Talent Scout: Jordan Rhodes, Huddersfield Town 

 

As the January transfer window began to reach towards its frivolous, panic-buying climax this week, the gap between the top and bottom of the league systems hit home, as fans desperately scrambled to raise £50,000, the average weekly wage of a Premier League footballer, to save 128 years of history at Conference outfit Darlington FC, who were minutes from extension.

Yet in a week of perspective for English football, fans of clubs up and down the country were shown that, while the gap between the leagues in terms of finances might be huge, it's not the same when it comes to talent. Chris Smalling, Steve Morison and Michael Kightly are all set to start in the Premier League this weekend, having taken the increasingly well-trodden path from the Conference, in a route free-scoring Huddersfield Town striker Jordan Rhodes looks certain to take sooner rather than later.

Rhodes is perhaps in best player in England currently operating outside the top flight, with 27 goals in 24 games for League One promotion chasers Huddersfield, who face a mighty battle to keep the 21-year-old from completing the journey from non-league to Premier League this month. Its easy to see why.

Football is in Rhodes' blood, even dictating his birth in the Lancashire city of Oldham, with father Andy Rhodes a goalkeeper at Oldham Athletic at the time. From a young age, Jordan would become fascinated by goals, following in his fathers footsteps by saving them whilst in Barnsley's academy setup, before deciding to score them as a centre forward following a £5,000 transfer to Ipswich Town aged 15.

Rhodes would immediately settle up front, finding the net 40 times in his first season in the Ipswich ranks, before a brief flutter with the first-team. Ultimately though, he found chances difficult to come by, and spent time on loan with then Conference outfit Oxford, before more successful temporary spells with Rochdale and Brentford.

A return to Ipswich promised more, but the blossoming frontman was sold to Huddersfield at the end of that campaign. Six goals in his first six games in Yorkshire showed what a mistake it could prove to be, before Rhodes almost fired Huddersfield to promotion last season, only to fall short in play-off semi-finals. Yet this year, he has ramped up his already impressive scoring ratio, and could be the difference as to whether The Terriers finally go up.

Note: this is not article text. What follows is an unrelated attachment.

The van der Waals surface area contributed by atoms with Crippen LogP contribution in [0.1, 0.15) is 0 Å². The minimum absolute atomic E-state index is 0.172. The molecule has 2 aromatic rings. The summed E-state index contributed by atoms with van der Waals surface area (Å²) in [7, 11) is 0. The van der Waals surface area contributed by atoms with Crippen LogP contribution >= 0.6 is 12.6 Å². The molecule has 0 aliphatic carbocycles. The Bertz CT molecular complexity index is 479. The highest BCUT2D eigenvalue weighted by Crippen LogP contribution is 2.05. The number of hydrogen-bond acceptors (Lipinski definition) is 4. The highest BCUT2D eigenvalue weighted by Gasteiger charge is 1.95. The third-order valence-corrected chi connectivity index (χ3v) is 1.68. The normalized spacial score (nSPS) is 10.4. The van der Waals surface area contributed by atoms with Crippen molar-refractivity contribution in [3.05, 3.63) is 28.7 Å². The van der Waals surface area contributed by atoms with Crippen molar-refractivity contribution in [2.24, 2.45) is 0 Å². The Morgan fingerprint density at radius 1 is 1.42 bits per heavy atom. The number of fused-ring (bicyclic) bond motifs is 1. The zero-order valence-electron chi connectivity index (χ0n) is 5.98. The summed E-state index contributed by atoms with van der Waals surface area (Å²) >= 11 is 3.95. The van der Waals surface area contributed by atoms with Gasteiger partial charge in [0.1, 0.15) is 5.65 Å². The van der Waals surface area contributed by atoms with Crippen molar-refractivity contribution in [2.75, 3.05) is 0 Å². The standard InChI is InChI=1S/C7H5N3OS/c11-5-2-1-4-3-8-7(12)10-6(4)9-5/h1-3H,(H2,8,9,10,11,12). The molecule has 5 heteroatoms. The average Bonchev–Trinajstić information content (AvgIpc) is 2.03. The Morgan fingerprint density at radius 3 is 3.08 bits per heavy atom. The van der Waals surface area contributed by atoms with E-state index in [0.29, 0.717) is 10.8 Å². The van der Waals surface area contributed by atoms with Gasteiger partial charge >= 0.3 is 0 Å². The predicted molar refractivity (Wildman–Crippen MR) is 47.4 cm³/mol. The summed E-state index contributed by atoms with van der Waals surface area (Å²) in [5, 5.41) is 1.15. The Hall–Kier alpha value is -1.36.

Key to that happening is fending off the significant interest Premier League sides have shown in the Scotland international this month, with plenty of scouts watching him intensively in the past few weeks, and being notably impressed with the range of qualities Rhodes has to offer.

The most notable of which is his excellent physique, as you would expect for a young forward holding his own in the rugged world that is League One. At six foot two inches tall and with impressive upper body strength, he cuts an imposing figure, and matches that with a warrior-like approach to the game, contesting the play well.

In terms of natural abilities, he has good technique, acceptable pace and impressive power, but Rhodes is really all about goalscoring. At this level, he is almost impossible to pick up, elusive in and around the box, thriving on his predatory instincts, and finishing confidently with his preferred right foot, work-in-progress left, or accurate head.

What is also apparent is that Rhodes seems to be able to slow the game down in the opposition box, sometimes using his aforementioned physical advantage to hold defenders off, and keep composed to do what he wants to do. That shows good intelligence, and a creative spark that could be used in all kinds of systems.

At 21, he is still adding to his game all the time, but would need some rapid improvement to adapt to the Premier League straight away. Rhodes is a determined, hungry striker, and although is prepared to chase and work the channels at times, needs to do this more efficiently, while also improving the consistency of passing, shielding of the ball and general link-up play.